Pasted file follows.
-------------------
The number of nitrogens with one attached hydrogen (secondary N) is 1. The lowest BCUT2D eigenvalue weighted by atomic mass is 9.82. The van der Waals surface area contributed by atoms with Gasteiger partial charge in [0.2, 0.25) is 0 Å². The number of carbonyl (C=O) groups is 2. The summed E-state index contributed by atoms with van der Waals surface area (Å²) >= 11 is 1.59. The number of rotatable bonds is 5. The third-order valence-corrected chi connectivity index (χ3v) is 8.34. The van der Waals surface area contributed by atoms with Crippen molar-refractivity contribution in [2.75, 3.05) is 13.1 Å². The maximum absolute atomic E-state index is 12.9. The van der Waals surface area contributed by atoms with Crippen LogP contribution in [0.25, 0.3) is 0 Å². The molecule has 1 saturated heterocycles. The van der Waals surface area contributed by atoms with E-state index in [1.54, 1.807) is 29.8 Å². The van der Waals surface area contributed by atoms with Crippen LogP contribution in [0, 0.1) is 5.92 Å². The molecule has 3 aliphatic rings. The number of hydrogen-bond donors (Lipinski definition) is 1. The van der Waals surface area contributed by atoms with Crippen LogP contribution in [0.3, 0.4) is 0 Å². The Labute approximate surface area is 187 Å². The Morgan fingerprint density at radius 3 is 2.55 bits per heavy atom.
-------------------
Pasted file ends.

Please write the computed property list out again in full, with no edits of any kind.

The number of nitrogens with one attached hydrogen (secondary N) is 1. The lowest BCUT2D eigenvalue weighted by atomic mass is 9.82. The van der Waals surface area contributed by atoms with Gasteiger partial charge in [0.2, 0.25) is 0 Å². The number of carbonyl (C=O) groups is 2. The summed E-state index contributed by atoms with van der Waals surface area (Å²) >= 11 is 1.59. The number of rotatable bonds is 5. The third-order valence-corrected chi connectivity index (χ3v) is 8.34. The van der Waals surface area contributed by atoms with Crippen molar-refractivity contribution in [2.75, 3.05) is 13.1 Å². The maximum absolute atomic E-state index is 12.9. The van der Waals surface area contributed by atoms with Crippen LogP contribution in [0.25, 0.3) is 0 Å². The molecule has 1 saturated heterocycles. The van der Waals surface area contributed by atoms with E-state index in [1.54, 1.807) is 29.8 Å². The van der Waals surface area contributed by atoms with Crippen LogP contribution in [0, 0.1) is 5.92 Å². The molecule has 3 aliphatic rings. The number of hydrogen-bond donors (Lipinski definition) is 1. The van der Waals surface area contributed by atoms with Crippen LogP contribution in [0.3, 0.4) is 0 Å². The Labute approximate surface area is 187 Å². The Morgan fingerprint density at radius 3 is 2.55 bits per heavy atom.